Answers to Exercises, Chapter 1
These are answers to the exercises in the 3rd edition of Digital Multimedia (published February 2009) only. Do not try to use them in conjunction with the 2nd edition.
There are no Test Questions for Chapter 1.
Discussion Topics: Hints and Tips
- Think about all the ways in which educational material is provided at your college or in your course, the different types of media used, how they are delivered, how they are combined together and whether they are an effective aid to learning. Consider every case which uses more than one of text (in any form), images, video, animation including slide shows, and sound. Which work well and which do not – and for what reasons?
- If you are studying at college then you will very possibly be part of a group of people of different nationalities, or who speak different languages. Think about the different ways of presenting documentation or instruction for a computer program. It is quite common now to find help material only available as video, presented in the English language. Is this a good idea? Discuss your thoughts with people whose first language is different from yours, and discover what problems you have each found in understanding instructions for international products. What forms of instruction or documentation have you found it easiest to follow?
- There is no straightforward answer to this question. First of all think about the experience of a live lecture. Then consider whether you would think differently about this question if the lecture was recorded in some form. Consider exactly what you mean by "time-based media". Is this an established meaning or definition, or is it open to change?
- A ventriloquist is a performer who works with a puppet in such a way that it seems that the person and the puppet are having a live conversation. (The performer does this by speaking in an altered voice and not moving his or her lips when the puppet "speaks", and by animating the puppet so that it seems to be alive.) Edgar Bergen was a very famous ventriloquist of the first half of the 20th century, who was highly successful not only on stage and on film but also on the radio. Think about why there is an obvious contradiction in the idea of ventriloquism on the radio, and then consider how and why a ventriloquist could have been so successful on radio. If a ventriloquist can be successful on the radio, do you think they could be equally successful if they performed in silent movies? The point of this discussion topic is to encourage thinking about the ways in which different media interact and communicate.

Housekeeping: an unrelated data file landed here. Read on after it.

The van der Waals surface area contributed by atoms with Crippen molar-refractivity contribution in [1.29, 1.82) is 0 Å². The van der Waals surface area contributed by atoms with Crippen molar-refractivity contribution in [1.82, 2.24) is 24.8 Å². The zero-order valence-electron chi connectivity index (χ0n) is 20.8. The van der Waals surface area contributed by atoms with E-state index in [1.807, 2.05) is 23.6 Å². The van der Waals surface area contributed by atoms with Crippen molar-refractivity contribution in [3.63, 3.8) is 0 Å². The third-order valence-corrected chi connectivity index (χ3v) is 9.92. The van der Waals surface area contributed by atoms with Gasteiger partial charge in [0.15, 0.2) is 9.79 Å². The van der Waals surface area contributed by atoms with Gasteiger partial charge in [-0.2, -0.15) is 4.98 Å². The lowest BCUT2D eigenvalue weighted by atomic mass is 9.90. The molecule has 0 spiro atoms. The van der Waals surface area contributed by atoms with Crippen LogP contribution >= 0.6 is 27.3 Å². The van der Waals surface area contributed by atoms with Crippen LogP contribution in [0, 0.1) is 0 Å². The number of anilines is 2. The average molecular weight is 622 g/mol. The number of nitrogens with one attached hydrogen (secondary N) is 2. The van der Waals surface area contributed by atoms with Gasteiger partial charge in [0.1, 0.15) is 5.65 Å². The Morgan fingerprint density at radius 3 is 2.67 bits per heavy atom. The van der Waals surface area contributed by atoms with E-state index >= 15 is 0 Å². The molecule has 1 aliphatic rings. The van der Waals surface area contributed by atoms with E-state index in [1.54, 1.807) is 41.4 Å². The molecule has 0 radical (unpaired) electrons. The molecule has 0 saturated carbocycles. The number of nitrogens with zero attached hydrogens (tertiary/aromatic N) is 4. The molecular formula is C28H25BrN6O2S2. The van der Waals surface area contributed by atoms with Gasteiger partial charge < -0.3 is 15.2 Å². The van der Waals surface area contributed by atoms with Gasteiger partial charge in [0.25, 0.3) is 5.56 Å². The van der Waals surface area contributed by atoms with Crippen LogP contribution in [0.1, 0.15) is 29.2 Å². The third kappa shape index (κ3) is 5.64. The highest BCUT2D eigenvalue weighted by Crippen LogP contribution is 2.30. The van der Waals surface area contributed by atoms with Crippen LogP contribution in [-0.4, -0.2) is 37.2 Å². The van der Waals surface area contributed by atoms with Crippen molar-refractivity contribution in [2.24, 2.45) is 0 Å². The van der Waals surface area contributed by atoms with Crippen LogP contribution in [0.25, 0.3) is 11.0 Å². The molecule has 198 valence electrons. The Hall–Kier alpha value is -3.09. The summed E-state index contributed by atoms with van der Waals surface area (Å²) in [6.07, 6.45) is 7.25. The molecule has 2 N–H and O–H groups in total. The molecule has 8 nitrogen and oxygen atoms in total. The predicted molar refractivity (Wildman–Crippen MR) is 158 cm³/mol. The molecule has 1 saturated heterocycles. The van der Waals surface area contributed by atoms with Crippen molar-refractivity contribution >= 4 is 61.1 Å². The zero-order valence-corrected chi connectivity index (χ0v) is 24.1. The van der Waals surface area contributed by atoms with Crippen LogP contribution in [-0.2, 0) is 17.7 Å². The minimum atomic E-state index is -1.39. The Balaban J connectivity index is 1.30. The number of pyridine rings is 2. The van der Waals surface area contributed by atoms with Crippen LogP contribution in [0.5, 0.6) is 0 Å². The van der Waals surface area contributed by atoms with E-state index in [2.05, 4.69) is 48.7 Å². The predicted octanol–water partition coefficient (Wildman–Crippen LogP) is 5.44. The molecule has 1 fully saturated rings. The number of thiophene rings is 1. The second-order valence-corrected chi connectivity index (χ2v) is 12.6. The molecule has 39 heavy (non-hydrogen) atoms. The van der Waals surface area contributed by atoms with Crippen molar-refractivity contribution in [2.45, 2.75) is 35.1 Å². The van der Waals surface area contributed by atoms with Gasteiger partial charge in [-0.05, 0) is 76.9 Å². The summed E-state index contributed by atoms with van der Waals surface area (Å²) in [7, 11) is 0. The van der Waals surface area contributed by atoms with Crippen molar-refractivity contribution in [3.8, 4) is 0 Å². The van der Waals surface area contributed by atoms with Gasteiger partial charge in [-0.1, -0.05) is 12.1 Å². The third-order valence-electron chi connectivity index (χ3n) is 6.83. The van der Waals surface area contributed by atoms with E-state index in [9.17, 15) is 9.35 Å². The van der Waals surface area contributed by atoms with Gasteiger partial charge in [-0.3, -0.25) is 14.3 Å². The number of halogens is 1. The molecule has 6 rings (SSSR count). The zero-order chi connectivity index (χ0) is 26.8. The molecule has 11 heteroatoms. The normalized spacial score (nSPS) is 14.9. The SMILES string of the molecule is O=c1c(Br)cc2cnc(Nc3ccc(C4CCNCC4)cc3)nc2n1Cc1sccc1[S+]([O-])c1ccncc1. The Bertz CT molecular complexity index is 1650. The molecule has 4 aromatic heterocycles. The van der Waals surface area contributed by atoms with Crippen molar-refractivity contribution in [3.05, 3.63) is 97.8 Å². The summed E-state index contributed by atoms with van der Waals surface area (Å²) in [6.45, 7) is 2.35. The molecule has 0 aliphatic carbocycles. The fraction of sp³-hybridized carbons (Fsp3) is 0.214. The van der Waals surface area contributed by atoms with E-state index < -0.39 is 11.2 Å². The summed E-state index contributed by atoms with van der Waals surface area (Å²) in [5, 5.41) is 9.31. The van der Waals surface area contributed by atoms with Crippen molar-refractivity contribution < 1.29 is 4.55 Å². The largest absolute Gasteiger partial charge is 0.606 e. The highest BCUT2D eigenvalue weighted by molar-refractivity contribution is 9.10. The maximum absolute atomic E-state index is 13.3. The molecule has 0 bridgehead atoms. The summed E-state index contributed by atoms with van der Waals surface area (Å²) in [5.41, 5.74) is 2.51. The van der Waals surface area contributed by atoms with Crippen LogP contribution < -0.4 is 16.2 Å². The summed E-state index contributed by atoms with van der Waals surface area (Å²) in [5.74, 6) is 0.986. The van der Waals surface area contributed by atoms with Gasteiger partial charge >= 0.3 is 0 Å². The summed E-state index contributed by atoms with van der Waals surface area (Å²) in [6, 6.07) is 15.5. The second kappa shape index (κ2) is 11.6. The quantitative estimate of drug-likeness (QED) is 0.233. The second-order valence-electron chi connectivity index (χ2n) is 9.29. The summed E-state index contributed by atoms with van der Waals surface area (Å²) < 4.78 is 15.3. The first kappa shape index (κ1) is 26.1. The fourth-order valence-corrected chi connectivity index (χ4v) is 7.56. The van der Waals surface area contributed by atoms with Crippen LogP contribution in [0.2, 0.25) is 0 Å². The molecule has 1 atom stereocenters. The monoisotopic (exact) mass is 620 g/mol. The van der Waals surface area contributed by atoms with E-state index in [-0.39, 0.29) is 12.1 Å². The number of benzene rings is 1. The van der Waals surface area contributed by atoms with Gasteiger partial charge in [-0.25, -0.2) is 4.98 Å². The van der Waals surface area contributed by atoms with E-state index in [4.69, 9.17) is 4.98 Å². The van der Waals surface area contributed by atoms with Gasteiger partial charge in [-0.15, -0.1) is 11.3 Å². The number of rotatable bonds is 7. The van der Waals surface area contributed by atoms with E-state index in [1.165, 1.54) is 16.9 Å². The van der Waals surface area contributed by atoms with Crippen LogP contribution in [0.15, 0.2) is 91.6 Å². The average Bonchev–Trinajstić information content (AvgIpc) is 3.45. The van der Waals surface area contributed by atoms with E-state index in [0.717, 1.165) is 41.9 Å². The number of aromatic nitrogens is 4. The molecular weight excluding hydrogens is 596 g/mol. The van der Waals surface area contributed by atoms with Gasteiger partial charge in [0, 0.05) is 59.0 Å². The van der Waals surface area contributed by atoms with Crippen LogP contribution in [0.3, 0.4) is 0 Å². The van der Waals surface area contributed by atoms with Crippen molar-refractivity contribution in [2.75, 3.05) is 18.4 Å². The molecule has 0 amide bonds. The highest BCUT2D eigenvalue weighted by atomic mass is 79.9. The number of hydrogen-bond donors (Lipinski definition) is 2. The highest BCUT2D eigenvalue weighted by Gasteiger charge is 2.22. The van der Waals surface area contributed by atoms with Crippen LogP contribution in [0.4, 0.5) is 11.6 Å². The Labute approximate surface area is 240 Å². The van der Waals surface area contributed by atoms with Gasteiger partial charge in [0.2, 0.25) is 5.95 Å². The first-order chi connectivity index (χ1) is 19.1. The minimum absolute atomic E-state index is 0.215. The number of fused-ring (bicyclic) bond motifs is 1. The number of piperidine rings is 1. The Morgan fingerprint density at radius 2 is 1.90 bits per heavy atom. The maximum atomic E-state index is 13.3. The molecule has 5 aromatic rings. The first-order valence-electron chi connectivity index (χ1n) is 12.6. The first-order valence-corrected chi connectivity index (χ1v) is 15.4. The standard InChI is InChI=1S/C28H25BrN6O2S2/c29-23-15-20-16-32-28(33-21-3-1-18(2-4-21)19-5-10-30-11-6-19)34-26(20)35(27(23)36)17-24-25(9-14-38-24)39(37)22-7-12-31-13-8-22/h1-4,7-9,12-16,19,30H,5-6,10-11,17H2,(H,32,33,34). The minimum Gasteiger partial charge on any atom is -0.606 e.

- If each page except the last contains a link to just one other page of the collection, and no two links point to the same page, the only way to navigate through the pages is by following these links, which means visiting the pages in sequence. This is most appropriate when the pages correspond to steps in a procedure, such as checking out from an online store, or when pages are used to divide up a long article or a large set of search results. In those cases, though, you might want to be able to visit the pages of the sequence in random order as well – consider the results pages at Google, for instance.
Practical Tasks: Hints and Tips
- It is handy to have one of those tiny pocket notebooks for this exercise. (Moleskine or Field Notes would be excellent.) Starting first thing in the morning, note down every different form of media you encounter between getting up and going to bed at the end of the day. Be aware that this is a large task as it extends through the whole day. The next day, go through the list and try different ways of organizing it. Try arranging the contents of your list by different types of media, by different purposes the media served, by the type of environment in which it was encountered, and so on. Are you surprised by the amount of media of different kinds you found you were exposed to in one day? In what ways do you think this exposure may influence your life? Is it easy to determine what constitutes "media" and what does not.
- Don't try to create drawings for the images for this set of instructions unless you find drawing easy. Photographs will work just as well. You need to think carefully about just how many images you need - and of which stages of the making of the sandwich - in order to convey the instructions adequately to someone who has never made such a sandwich. Similarly, you need to think carefully about how much text is needed. This exercise is well suited to a group. Each student should make their own sets of instructions and then show them to the other members of the group. Discuss among yourselves which instructions work well and why.